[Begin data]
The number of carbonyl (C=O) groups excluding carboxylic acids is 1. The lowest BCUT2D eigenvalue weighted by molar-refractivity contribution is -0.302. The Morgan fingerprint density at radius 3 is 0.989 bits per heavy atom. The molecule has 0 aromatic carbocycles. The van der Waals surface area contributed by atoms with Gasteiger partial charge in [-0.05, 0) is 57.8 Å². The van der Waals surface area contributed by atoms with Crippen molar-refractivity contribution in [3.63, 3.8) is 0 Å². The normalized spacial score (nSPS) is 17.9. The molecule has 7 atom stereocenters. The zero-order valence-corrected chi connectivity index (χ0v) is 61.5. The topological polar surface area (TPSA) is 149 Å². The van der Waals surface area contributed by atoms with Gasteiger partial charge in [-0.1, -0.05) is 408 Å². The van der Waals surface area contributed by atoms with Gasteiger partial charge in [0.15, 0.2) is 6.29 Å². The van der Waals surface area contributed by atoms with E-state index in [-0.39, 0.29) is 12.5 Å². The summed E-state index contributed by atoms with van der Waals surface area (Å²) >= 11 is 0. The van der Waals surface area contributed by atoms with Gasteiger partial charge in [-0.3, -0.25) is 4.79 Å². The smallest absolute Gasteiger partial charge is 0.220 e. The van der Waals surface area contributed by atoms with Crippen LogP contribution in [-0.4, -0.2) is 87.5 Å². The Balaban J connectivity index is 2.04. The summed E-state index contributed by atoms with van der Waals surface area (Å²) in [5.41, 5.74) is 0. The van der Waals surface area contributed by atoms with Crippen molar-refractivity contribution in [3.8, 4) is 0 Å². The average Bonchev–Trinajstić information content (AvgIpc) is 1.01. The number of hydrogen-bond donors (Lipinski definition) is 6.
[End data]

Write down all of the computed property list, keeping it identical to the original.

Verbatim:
The number of carbonyl (C=O) groups excluding carboxylic acids is 1. The lowest BCUT2D eigenvalue weighted by molar-refractivity contribution is -0.302. The Morgan fingerprint density at radius 3 is 0.989 bits per heavy atom. The molecule has 0 aromatic carbocycles. The van der Waals surface area contributed by atoms with Gasteiger partial charge in [-0.05, 0) is 57.8 Å². The van der Waals surface area contributed by atoms with Crippen molar-refractivity contribution in [3.63, 3.8) is 0 Å². The normalized spacial score (nSPS) is 17.9. The molecule has 7 atom stereocenters. The zero-order valence-corrected chi connectivity index (χ0v) is 61.5. The topological polar surface area (TPSA) is 149 Å². The van der Waals surface area contributed by atoms with Gasteiger partial charge in [-0.1, -0.05) is 408 Å². The van der Waals surface area contributed by atoms with Gasteiger partial charge in [0.15, 0.2) is 6.29 Å². The van der Waals surface area contributed by atoms with E-state index in [-0.39, 0.29) is 12.5 Å². The summed E-state index contributed by atoms with van der Waals surface area (Å²) >= 11 is 0. The van der Waals surface area contributed by atoms with Gasteiger partial charge in [-0.3, -0.25) is 4.79 Å². The smallest absolute Gasteiger partial charge is 0.220 e. The van der Waals surface area contributed by atoms with Crippen LogP contribution in [-0.4, -0.2) is 87.5 Å². The Balaban J connectivity index is 2.04. The summed E-state index contributed by atoms with van der Waals surface area (Å²) in [5.41, 5.74) is 0. The van der Waals surface area contributed by atoms with Crippen molar-refractivity contribution in [3.8, 4) is 0 Å². The average Bonchev–Trinajstić information content (AvgIpc) is 1.01. The number of hydrogen-bond donors (Lipinski definition) is 6.